ON ARRIVAL CAMP

February 27, 2013 - Mombasa, Kenya

 

That’s how AFS Kenya calls the first (preparation) week. We stayed in the “Royal Palace Hotel”. The name tricks you. It’s not a hotel. But it was all fine. On our way from the airport to town we saw a lot of chaos. The traffic is unbelievable. There are no rules. Just drive as fast as you can. There is no car or Matatu (Minibus) without scratches. We passed by small hills out of waste were people live on top. The streets are full of rubbish. Everything is loud, full and dusty. That’s why I had many doubts. Will I be able to survive this year? Staying in this city?? The locals say Mombasa is small. But for me it seems big. On one hand I can walk every distance. But on the other hand  there are thousands of small roads; it’s easy to get lost.

One of the volunteers and me got lost on our third day in Kenya. And because it gets dark at around 7pm, we were scared. Thinking about it now is funny, but when you are lost and don’t know how to explain where you want to go, it makes you feel desperate.

Every morning we woke up at 4am because the Muslims are being called for their prayers. And there is a mosque at every corner. It is loud. Big and tasty breakfast with fresh Mango-Juice and then we had lessons at the AFS Office.

For example: Rules. “no getting pregnant”, “better no motorcycle” and “no travelling to Somalia”. They always made an effort and cooked original Swahili-dishes for us. The food is nice. Except “Ugali”. Something made out of maize-flour. But always eat slowly! They force you into eating more and more. If you don’t refill, it means you don’t like it and that’s impolite. And of course, we had to learn how to eat with our right (the clean) hand.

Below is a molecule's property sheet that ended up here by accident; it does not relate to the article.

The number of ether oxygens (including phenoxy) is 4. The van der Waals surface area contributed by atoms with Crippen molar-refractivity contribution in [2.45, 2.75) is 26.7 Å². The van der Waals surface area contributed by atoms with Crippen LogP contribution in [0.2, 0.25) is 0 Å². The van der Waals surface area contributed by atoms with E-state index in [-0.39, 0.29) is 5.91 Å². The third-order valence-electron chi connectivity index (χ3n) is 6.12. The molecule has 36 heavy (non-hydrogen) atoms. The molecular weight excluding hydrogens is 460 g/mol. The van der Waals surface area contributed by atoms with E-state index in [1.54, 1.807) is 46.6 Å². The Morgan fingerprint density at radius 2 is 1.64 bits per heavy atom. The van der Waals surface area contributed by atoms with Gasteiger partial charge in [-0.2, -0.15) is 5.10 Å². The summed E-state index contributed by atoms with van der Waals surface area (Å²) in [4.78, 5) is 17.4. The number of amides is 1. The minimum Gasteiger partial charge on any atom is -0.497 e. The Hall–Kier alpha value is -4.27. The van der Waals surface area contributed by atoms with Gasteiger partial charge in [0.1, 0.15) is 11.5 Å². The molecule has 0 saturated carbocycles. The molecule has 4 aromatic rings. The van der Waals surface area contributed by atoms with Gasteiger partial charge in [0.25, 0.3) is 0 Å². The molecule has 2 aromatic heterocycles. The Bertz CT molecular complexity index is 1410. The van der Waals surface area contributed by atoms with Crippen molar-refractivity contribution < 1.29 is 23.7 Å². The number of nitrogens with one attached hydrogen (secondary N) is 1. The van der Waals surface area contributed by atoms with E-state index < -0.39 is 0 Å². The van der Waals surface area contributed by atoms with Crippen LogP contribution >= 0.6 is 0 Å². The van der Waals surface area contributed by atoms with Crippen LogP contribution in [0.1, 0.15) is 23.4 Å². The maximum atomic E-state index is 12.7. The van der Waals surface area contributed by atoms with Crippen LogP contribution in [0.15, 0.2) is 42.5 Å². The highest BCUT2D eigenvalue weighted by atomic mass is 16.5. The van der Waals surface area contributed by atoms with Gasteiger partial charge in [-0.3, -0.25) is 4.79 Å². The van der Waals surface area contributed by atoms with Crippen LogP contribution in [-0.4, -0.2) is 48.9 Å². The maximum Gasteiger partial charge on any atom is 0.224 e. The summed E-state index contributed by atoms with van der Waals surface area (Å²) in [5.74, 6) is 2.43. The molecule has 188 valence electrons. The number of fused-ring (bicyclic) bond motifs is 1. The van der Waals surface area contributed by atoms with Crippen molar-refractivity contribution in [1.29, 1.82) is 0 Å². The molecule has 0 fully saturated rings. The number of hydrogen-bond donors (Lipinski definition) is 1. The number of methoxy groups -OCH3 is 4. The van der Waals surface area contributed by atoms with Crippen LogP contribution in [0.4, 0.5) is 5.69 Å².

We enjoyed good Swahili-lessons and learnt about the currencies. The value of the Kenyan Shilling is so different to our Euro. I always had to calculate. And they told us the main things. How much a Matatu-ride costs and so on.

The AFS-Staff scared us a little, when they told us about the problems concerning Visa and Workpermit. But because of corruption, we can always get an (il)legal Visa after 6 months. And also, they warned us concerning the upcoming general election.

Walking through the streets is no fun as a white person. They call us “mzungu”. It means “white person”. And they say “Jambo” (hello) and “Karibu Kenya” (welcome to Kenya) all the time. Or “hey baby”, “how are you?” “I love you”, the Somalis say “dollar dollar” (they want to change money) and everyone looks at the mzungu. I know that they mean well, but I don’t like it to hear all this 50 times a day. I don’t feel like a tourist. And just because I’m white doesn’t mean I always want to buy everything.

We learned things like always watch your bottle. Never show off your money. Don’t seem too interested. Don’t scream “thief!” even if you are robbed. People can easily get in rage and kill that person. We talked to one of the watchmen you see everywhere. He earns 1.500 Ksh in one night, working 12 hours. That’s like 14,50 Euro. And he’s proud to have a job. Most of the people don’t work.

Our orientation got better every day. And I got used to the “African Time” very fast. When they say 8, it means half past 8 or even 9. So, don’t bother being on time. No one cares. I like it that way.

 


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